The national rate for deaths from alcohol, drugs and suicide rose from 43.9 to 46.6 deaths per 100,000 people in 2017, a 6 percent increase, the Trust for America’s Health and the Well Being Trust reported Tuesday. That was a slower increase than in the previous two years, but it was greater than the 4 percent average annual increase since 1999.

Deaths from suicides rose from 13.9 to 14.5 deaths per 100,000, a 4 percent increase. That was double the average annual pace over the previous decade.


Kimberly McDonald of Richmond, Wisc. is shown with her father Gerry Middag on her wedding day in 2003. Middag died by suicide in 2010 while suffering from Parkinson's disease and after he was also diagnosed with Lewy body dementia.

Kimberly McDonald of Richmond, Wisc. is shown with her father Gerry Middag on her wedding day in 2003. Middag died by suicide in 2010 while suffering from Parkinson’s disease and after he was also diagnosed with Lewy body dementia. (Photo: Family photo)

Suicide by suffocation increased 42 percent from 2008 to 2017. Suicide by firearm increased 22 percent in that time.

Psychologist Benjamin Miller, chief strategy officer of the Well Being Trust, says broader efforts are needed to address the underlying causes of alcohol and drug use and suicide.

“It’s almost a joke how simple we’re trying to make these issues,” he says. “We’re not changing direction, and it’s getting worse.”

The health and well-being trusts propose approaches including:

► More funding and support for programs that reduce risk factors and promote resilience in children, families and communities. Trauma and adverse childhood experiences such as incarcerated parents or exposure to domestic violence increase the risk of drug and alcohol abuse and suicide.

► Policies that limit people’s access to the means of suicide, such as the safe storage of medications and firearms, and responsible opioid prescribing practices.

► More resources for programs that reduce the risk of addiction and overdose, especially in areas and among people most affected, and equal access to such services.

Psychologist Ben Miller is chief strategy officer at the Well Being Trust.

Psychologist Ben Miller is chief strategy officer at the Well Being Trust. (Photo: Well Being Trust)

While overdose antidotes and treatment for opioid use disorder are needed, Miller says, “it’s not going to fix” the underlying problems that lead people to end their lives, whether or not it’s intentional.

In most states, deaths from alcohol, drugs and suicides increased in 2017. In five – Massachusetts, Oklahoma, Rhode Island, Utah and Wyoming – those deaths fell.

Deaths from synthetic opioids, including the narcotic pain reliever fentanyl, rose 45 percent. Such deaths have increased tenfold in the past five years.

More: Alcohol is killing more people, and younger. The biggest increases are among women

More: Suicide rate up 33% in less than 20 years, yet funding lags behind other top killers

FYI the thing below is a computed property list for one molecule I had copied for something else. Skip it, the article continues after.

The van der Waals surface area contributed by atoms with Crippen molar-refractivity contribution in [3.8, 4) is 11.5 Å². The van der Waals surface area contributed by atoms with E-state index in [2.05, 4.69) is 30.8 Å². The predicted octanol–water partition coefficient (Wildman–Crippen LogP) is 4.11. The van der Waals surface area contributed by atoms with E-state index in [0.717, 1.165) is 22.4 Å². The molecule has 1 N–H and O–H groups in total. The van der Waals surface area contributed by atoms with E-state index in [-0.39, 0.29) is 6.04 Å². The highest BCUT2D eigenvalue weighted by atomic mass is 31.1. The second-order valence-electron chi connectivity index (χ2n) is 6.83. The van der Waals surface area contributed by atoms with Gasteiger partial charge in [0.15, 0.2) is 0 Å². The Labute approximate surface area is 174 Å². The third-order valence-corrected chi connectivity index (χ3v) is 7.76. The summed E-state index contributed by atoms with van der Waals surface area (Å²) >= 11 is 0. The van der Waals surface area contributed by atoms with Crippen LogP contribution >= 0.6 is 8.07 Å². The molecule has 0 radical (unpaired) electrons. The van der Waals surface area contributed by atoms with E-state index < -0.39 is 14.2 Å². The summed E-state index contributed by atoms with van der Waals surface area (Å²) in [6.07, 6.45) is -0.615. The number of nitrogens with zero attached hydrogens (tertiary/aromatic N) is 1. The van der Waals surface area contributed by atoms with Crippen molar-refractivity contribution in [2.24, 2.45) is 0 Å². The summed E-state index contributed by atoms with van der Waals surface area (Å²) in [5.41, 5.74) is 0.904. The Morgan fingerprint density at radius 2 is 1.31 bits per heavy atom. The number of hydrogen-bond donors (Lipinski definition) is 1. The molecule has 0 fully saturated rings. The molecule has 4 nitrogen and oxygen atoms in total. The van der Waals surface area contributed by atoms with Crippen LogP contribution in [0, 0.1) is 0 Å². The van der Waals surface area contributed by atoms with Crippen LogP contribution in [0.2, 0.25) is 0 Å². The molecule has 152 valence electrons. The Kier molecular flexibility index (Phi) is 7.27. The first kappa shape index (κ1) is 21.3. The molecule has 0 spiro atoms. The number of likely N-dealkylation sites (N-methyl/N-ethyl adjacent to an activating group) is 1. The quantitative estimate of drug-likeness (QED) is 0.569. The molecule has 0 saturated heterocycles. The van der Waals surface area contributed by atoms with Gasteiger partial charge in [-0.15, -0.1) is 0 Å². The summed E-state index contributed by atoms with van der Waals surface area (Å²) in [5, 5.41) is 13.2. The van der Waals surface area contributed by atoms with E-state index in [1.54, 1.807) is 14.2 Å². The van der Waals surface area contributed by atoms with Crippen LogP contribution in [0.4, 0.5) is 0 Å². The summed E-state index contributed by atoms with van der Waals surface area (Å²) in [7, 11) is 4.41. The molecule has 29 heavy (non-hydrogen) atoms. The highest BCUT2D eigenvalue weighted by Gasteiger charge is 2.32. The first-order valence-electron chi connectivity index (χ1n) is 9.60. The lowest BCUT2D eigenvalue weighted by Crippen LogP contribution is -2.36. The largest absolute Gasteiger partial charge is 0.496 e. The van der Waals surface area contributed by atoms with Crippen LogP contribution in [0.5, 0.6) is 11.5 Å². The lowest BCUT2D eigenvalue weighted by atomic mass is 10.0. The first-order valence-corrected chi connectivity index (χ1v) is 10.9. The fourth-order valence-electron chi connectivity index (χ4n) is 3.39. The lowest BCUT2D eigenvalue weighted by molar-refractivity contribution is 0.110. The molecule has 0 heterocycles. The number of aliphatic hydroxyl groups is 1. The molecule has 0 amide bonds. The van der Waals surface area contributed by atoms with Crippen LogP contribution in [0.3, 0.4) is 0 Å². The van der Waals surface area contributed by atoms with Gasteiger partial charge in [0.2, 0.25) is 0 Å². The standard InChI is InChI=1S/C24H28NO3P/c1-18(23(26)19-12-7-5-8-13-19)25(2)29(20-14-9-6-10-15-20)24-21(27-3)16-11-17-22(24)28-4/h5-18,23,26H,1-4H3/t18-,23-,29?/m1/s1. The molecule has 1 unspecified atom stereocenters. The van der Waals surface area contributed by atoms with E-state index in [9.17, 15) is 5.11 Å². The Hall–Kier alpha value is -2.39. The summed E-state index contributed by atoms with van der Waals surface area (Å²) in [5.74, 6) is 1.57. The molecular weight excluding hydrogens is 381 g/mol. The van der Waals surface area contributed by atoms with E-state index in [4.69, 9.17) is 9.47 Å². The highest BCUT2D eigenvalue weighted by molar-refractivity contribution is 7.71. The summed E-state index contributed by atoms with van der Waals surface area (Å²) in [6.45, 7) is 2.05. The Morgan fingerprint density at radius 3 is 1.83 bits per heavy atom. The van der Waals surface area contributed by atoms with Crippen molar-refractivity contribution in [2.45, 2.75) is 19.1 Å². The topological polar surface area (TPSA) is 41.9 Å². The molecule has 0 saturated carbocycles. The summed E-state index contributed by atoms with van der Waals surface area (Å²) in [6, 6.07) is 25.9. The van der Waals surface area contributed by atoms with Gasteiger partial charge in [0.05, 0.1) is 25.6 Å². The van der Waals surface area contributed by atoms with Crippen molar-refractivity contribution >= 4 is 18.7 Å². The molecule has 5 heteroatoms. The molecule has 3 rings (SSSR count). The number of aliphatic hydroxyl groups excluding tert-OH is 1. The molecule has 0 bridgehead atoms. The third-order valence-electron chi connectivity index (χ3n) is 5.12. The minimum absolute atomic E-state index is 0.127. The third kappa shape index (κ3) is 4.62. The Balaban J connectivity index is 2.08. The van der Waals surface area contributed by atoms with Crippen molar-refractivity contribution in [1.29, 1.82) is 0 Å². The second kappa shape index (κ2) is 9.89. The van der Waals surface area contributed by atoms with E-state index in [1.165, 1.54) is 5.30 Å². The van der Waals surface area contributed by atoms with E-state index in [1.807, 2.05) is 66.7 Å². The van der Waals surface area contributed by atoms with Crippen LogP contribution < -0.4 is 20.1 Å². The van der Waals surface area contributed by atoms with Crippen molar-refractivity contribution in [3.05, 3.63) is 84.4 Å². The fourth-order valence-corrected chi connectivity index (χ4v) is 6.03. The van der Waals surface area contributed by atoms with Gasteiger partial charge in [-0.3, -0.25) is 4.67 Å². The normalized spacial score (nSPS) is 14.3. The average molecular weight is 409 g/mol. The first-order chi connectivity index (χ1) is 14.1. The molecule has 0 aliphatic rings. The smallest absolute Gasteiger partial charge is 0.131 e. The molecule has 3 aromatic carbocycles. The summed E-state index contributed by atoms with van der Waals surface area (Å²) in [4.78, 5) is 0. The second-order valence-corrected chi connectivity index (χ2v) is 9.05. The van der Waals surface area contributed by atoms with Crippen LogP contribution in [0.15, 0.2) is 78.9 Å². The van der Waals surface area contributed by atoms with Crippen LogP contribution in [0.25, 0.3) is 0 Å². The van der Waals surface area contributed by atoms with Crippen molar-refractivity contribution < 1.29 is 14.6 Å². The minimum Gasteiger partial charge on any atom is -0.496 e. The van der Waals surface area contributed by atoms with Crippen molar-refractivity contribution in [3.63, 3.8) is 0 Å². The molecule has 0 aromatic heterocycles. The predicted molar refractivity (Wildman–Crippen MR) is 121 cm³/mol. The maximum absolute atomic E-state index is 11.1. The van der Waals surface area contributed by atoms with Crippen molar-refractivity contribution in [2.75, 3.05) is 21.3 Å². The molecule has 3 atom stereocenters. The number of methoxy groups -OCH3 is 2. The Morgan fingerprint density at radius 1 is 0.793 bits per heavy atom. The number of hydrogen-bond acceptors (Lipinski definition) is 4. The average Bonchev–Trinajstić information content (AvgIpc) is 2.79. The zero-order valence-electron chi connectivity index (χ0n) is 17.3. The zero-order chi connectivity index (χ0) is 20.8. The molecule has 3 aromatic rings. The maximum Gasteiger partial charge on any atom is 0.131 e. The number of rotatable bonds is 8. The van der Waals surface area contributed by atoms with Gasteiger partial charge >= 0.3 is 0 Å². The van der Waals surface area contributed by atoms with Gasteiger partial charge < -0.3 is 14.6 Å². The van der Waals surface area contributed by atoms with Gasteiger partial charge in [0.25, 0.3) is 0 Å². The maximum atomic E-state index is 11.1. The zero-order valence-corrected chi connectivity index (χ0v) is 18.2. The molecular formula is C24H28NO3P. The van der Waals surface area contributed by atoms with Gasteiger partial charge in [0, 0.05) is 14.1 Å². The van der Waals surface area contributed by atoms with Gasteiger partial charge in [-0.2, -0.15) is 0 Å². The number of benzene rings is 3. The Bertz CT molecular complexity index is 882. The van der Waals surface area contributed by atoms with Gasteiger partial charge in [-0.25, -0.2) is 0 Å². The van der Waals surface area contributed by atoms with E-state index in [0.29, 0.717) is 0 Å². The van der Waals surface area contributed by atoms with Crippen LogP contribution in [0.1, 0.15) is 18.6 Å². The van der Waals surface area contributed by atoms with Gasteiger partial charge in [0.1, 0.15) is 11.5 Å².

More: Suicide prevention experts: What you say (and don’t say) could save a person’s life

Loribeth Bowman Stein says the lack of social connection fuels hopelessness: “We don’t really see each other anymore.”

“We don’t share our hopes and joys in the same way, and we aren’t as available to one another, physically and emotionally, as we need to be,” says Stein, of Milford, Connecticut. “The world got smaller, but lonelier.”

LoriBeth Bowman Stein of Milford, Conn. says people aren't connected as much as they used to be.

LoriBeth Bowman Stein of Milford, Conn. says people aren’t connected as much as they used to be. (Photo: Family photo)

Miller agrees. When people feel a “lack of belonging,” he says, “they seek meaning in other places.”

That can lead them to withdraw into addiction. The new report emphasizes what should be done differently. 

Kimberly McDonald is a licensed clinical social worker who has worked in a hospital, for county government and in private practice. She lost her father to suicide in 2010. 

“We are a society that criticizes and lacks compassion, integrity, and empathy,” the Richmond, Wisconsin, woman says. “I work daily with individuals who each have their own demons.”

McDonald’s father took his own life after diagnoses of Lewy body dementia and Parkinson’s disease. 

“He knew the trajectory of where the disease would take him,” she says.

John Auerbach, the former Massachusetts state health secretary who heads Trust for America’s Health, says the country needs to better understand and address what drives “these devastating deaths of despair.”

If you are interested in connecting with people online who have overcome or are struggling with issues mentioned in this story, join USA TODAY’s “I Survived It” Facebook support group.

Booze isn’t just featured in commercials, it’s pretty much gotten to the point where it’s featured in your favorite TV show or movie. Here’s how alcohol advertising affects minors. USA TODAY